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Payers Turning to Patients to Fight Denied Claims


It seems payers want patients, not your medical practice, to resolve denied claims. Here's how to arm yourself and your patients with the information to get it resolved.

Over the past several years, I've been slyly monitoring reasons why insurance companies choose not to pay a particular claim. There is really only so much a front, back, or billing office can do to make sure only clean claims go out. So then why all of the sudden are claims being denied for going over a specified plan benefit that did not exist at the time of the original verification?

I've seen it three times in the past week alone where benefits provided by an insurance company representative at a specified and documented time were grossly incorrect. Unfortunately by the time you are made aware that the benefits were incorrect, it is too late and claims have been denied. What is also new is that the insurance company is claiming that the patient is the only one allowed to call and attempt to get this resolved. Is this because we as professionals are all dialed into the insurance companies' sneaky ways of doing business? That we know how to talk the talk, and walk the walk, and most patients are pushovers and can be intimidated by the insurance company?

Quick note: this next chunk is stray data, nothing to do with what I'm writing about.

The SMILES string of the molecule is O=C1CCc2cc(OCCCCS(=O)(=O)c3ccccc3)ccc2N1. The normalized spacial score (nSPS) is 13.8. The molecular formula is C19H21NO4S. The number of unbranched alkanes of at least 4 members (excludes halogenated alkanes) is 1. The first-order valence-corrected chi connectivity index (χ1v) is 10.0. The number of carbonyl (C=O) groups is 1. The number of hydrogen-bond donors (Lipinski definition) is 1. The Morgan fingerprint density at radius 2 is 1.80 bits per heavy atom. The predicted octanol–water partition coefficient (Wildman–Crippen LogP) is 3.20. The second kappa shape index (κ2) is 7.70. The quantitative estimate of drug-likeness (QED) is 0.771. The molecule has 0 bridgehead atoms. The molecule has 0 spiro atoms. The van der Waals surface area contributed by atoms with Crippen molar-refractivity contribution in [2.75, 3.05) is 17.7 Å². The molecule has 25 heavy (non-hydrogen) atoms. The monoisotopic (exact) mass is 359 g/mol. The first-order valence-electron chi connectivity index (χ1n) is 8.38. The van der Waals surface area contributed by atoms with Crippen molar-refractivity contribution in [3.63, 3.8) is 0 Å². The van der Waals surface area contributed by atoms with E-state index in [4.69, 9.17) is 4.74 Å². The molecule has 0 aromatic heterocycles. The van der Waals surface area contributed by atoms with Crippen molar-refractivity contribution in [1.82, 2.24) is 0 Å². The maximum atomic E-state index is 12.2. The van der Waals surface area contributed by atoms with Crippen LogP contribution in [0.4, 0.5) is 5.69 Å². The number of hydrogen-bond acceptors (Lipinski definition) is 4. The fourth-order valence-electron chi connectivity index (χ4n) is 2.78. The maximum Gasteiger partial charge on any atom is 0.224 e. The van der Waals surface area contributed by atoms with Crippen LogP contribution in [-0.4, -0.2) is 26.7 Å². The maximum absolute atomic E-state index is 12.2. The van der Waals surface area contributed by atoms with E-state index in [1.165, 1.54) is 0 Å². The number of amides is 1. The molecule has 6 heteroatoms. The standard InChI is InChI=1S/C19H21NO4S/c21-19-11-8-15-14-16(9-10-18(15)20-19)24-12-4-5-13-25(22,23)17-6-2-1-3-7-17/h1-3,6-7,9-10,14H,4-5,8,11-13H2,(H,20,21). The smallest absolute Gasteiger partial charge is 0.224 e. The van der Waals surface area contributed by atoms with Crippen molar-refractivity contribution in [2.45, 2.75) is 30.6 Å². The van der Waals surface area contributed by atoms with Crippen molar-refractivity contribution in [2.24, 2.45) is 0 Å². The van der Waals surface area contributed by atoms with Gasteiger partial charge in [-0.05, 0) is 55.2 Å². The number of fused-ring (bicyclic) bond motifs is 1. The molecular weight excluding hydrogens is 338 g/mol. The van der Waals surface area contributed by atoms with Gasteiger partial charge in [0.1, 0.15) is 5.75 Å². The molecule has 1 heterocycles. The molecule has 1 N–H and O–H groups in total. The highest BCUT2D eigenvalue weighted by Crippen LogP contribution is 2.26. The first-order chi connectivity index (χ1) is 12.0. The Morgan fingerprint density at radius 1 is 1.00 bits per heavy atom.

I'm not so sure what to tell you about this latest trick other than to get it in writing if you can. There are several companies out there that perform a type of insurance verification for you. They tap right into the insurance companies' databases. Some clearinghouses provide this benefit at a small extra cost. There are also companies like ZirMed who provide several services a la-carte, including verification. Going to the insurance company's website and downloading benefits is also an option, but we've found that those are not always kept up to date. No matter - get something in writing that you can arm yourself and your patients with.

That said, we know they have been cutting back the number of personnel over the last several years and asking you to use their websites and paid services to obtain patients' benefits. Is this a cost-cutting tactic to put the responsibility back onto you and off of them?

Regardless of what it is, it is time to educate your patients. Getting everything in writing and showing that information to the patient at the time of their appointment is the key. If the claim does end up getting denied for exceeding a plan benefit that at the time of verification had not been exceeded, arming the patient with chart notes, the original verification, and some counseling on what to say to the insurance company is critical. It is unfortunate that you have to put the fate of your inflow in someone else's hands, but this is the way the pendulum seems to be swinging.

It is not about the provider or even the patient anymore. They're just the annoying flies in the soup to payers. It is about the insurances companies' bottom line and stock holders. With three of the largest insurance companies (Blue Cross, Cigna, Aetna) making big moves so far in 2013, it is clear that the service end of their business is not a top priority.

Keep yourself aware and in tune with your denials and adjustments that are not contract required.

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